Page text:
on 5 December 2000
Okay, I'm a Hofstadter fan, but this is a really amazing book. Starting from a simple poem, Hofstadter wheels out onto a wild journey through the issues of translation, poetry, language, intelligence, and, ultimately, what it means to be a person. This being Hofstadter, wordplay is in evidence throughout, of course, but unlike his other books, this is deeply personal, because much of it focuses on Hofstadter's recent loss of his wife and the feelings that it inspired. You have never read a book like it, I promise
on 9 January 2001
This is a superb read from cover to cover. My thanks to Douglas Hofstadter for making my summer holiday a delight as I immersed myself in this enjoyable and stimulating work. He deals with the enormous issues of translation in a way which is amusing, intellectually challenging, thought-provoking, imaginative, refreshing, enlightening and exhaustive. I am not a linguist, but this stuff is just fascinating.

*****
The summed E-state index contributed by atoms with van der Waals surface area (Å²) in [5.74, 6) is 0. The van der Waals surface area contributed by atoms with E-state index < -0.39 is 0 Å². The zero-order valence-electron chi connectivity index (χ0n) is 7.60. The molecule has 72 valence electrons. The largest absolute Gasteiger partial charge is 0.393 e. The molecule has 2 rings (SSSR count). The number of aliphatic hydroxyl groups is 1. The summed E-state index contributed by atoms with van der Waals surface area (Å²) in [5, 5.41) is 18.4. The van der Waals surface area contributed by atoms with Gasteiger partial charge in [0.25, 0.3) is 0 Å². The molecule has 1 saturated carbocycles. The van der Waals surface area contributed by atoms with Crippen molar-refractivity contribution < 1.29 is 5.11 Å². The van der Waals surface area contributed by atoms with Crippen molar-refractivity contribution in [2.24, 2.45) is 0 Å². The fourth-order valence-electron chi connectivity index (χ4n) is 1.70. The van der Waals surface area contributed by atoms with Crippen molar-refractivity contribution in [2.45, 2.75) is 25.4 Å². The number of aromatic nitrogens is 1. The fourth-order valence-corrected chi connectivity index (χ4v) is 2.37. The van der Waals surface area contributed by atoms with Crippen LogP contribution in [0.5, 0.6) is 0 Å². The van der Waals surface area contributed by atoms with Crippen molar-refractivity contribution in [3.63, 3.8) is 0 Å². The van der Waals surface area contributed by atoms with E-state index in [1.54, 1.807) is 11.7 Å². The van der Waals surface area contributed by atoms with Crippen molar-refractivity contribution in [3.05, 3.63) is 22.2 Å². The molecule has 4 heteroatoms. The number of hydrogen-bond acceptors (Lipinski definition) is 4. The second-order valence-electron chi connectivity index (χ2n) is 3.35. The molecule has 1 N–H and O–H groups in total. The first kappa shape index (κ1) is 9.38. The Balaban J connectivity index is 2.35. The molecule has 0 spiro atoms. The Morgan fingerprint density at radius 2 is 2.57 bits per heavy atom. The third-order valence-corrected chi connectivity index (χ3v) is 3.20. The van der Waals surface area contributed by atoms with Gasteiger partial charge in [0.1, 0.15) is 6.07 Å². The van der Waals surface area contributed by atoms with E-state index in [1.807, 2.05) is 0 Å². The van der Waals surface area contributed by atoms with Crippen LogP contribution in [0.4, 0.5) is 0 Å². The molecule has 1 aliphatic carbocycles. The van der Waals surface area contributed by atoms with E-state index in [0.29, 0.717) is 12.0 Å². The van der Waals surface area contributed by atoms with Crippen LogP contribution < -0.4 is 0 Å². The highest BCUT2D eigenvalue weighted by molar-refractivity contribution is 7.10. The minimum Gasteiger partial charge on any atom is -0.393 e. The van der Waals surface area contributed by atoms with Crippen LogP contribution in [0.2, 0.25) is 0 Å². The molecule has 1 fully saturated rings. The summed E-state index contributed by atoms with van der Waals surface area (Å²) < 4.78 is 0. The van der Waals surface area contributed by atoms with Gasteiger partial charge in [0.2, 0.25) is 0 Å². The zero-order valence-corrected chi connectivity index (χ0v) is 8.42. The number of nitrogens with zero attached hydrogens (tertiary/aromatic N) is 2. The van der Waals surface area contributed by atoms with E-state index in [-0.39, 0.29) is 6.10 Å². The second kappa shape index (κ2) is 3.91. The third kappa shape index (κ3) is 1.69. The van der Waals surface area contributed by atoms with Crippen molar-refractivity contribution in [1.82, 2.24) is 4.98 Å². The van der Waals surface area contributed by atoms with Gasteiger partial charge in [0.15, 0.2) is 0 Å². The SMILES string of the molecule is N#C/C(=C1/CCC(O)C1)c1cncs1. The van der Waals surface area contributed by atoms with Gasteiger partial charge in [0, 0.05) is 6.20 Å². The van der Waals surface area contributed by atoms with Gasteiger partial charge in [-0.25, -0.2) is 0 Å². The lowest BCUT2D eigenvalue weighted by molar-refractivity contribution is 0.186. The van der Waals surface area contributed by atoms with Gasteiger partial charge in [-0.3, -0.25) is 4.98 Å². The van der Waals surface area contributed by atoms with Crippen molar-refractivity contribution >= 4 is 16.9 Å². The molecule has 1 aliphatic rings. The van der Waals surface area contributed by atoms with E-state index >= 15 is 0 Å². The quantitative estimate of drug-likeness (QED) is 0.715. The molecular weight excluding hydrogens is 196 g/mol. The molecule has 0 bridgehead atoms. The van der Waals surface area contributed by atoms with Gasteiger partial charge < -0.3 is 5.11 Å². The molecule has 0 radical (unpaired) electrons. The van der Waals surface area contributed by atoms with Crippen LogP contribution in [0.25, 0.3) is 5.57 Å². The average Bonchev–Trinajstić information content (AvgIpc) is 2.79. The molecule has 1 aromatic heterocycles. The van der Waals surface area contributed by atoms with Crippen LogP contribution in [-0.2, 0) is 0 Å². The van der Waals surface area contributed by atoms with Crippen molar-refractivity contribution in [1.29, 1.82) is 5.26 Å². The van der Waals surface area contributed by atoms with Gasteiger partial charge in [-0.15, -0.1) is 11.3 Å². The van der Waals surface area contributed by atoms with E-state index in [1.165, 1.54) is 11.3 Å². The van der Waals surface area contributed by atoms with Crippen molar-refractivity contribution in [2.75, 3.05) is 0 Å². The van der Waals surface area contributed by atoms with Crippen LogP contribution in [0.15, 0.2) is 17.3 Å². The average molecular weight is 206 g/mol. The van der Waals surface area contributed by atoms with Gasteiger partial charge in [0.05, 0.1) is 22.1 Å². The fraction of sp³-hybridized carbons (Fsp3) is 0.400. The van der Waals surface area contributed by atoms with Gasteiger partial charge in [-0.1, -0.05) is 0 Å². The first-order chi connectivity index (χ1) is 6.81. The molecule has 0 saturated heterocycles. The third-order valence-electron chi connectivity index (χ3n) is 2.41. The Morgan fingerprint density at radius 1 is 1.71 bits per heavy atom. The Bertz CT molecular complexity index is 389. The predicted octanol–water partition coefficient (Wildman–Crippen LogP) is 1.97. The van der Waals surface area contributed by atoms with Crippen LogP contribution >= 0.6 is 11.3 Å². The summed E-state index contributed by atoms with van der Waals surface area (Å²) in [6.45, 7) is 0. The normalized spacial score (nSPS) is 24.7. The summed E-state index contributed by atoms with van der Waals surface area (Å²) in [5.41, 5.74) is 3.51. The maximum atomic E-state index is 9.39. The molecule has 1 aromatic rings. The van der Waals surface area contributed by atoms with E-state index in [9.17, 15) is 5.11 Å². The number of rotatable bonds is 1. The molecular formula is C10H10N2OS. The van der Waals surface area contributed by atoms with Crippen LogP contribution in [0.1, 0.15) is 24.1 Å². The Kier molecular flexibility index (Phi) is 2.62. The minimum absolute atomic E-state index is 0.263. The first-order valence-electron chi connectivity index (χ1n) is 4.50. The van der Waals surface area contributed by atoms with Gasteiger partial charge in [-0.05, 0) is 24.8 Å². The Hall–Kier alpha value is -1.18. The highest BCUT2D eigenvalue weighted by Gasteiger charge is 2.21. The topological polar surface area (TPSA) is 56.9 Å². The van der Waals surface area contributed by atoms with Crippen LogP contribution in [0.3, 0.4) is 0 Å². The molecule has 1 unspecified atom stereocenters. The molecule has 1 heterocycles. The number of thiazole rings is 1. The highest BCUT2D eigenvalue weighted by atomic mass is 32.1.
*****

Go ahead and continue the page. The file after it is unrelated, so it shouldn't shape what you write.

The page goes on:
on 11 March 2012
This is a fascinating book, a rich store of ideas on poetry and translation. My only problem is that Hofstadter seems too pleased with his own cleverness, becoming at times really annoying; try pages 1 to 4 for example, but fortunately it gets better. He includes far too many of his own translations of the lovely poem by Marot, showing that his own feeling for language is not always sound. In one version, 12b, attempting to contrast 'you' and 'thou', he gets 'ye' and 'you' the wrong way round: 'On ye, child'. Ouch!